- the CEO and fellow directors have communicated clearly the organisation’s vision and values,
- these are used as part of the recruitment process to recruit people who are right for the organisation
- consequently, the organisation’s employees buy into its ethos, goals and vision.
- they want their staff to be motivated, so that they’ll perform well, which will be good for the staff, the manager, the team and customers
- their job as manager is to motivate the staff, and that they promise they will do everything they can, within their remit, to help the staff member have what they are looking for in their job
- they’re not mind-readers, so cannot be expected to know what motivates their staff unless the staff tell them honestly
- Ask “what’s important to you in your career/work/job?”, “what do you want/look for from your career/work/job?”, and write the answers (i.e. their values) in their words, without suggesting or conversing with them at this point (examples could be challenge, variety, recognition. Values are usually expressed in one or two words, not long phrases)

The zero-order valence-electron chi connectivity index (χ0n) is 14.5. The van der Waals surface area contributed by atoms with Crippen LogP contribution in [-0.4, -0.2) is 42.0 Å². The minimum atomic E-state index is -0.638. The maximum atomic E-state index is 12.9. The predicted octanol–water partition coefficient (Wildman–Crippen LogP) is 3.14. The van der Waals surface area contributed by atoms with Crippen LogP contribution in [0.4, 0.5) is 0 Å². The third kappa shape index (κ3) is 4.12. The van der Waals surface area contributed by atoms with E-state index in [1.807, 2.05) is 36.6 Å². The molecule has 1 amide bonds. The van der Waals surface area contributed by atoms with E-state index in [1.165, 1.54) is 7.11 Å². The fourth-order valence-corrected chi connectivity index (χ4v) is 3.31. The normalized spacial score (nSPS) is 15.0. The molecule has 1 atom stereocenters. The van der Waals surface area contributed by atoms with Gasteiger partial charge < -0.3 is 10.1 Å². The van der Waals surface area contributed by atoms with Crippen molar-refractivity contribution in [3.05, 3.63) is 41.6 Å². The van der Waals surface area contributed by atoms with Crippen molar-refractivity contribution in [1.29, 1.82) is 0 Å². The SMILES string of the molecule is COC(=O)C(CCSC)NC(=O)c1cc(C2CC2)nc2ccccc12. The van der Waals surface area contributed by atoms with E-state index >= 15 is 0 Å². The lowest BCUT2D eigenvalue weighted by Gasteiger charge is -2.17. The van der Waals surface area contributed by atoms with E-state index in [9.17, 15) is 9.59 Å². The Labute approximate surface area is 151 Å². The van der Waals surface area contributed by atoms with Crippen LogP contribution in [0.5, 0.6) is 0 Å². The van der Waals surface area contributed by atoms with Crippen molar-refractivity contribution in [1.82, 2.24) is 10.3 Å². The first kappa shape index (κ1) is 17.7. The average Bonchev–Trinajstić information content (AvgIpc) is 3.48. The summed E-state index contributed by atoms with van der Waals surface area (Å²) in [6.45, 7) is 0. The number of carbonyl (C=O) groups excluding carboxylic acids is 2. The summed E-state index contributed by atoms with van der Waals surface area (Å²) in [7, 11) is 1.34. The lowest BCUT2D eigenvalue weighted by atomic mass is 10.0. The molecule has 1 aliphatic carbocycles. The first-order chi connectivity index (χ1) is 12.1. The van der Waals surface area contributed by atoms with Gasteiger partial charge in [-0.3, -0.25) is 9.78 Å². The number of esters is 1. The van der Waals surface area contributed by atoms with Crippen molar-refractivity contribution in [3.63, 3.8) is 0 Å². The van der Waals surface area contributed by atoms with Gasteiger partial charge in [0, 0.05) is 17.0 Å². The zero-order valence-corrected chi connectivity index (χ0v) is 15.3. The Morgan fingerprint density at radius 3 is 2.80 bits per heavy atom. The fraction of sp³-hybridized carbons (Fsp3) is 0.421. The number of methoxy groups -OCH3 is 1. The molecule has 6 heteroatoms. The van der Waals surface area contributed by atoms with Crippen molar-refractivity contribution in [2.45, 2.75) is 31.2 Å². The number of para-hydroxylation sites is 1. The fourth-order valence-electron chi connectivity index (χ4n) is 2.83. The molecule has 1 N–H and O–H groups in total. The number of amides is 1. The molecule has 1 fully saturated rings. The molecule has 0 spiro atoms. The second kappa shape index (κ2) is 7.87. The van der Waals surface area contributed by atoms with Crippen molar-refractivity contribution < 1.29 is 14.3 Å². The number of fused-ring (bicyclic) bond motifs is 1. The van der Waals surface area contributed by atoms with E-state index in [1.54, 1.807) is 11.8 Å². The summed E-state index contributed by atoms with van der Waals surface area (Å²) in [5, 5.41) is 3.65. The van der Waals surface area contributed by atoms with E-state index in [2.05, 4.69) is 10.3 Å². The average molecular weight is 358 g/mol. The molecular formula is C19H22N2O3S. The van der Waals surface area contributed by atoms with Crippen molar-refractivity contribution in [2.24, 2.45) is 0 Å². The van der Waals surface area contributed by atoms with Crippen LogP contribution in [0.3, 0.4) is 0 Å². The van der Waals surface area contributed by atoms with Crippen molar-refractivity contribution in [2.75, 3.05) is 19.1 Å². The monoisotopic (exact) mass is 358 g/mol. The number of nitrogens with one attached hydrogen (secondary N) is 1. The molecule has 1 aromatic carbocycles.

- Ask them to remember a previous situation (or two) when they felt really motivated and happy in their career/work/job. What was it about those situations that led to them feeling so motivated and happy? Add any new values to the list
- Show them the list. Ask, “if you had all this on your career, would I want it or is anything missing?” This is a ‘catch-all’ question; add any additional values to the list.
- Ask the staff member to rank the values A/B/C in order of importance, where A means absolutely essential (i.e. deal-breakers), B means important but not essential and C means ‘nice to have’.
- Check that this is a true representation by asking the staff member to imagine being in a career with the B and C Values compared to one with the A and B values. Which one would they choose? And would they want the one with all the A and B values? If they prefer the career with the B and C values, or are not really motivated by the thought of the career with the A and B values, re-visit steps 1 to 4.
About the Author
Jeremy Lazarus is the author of NLP: The Essential Handbook for Business. He is a certified NLP Master Trainer and business performance coach and owner of The Lazarus Consultancy Ltd, a niche NLP training company based in London.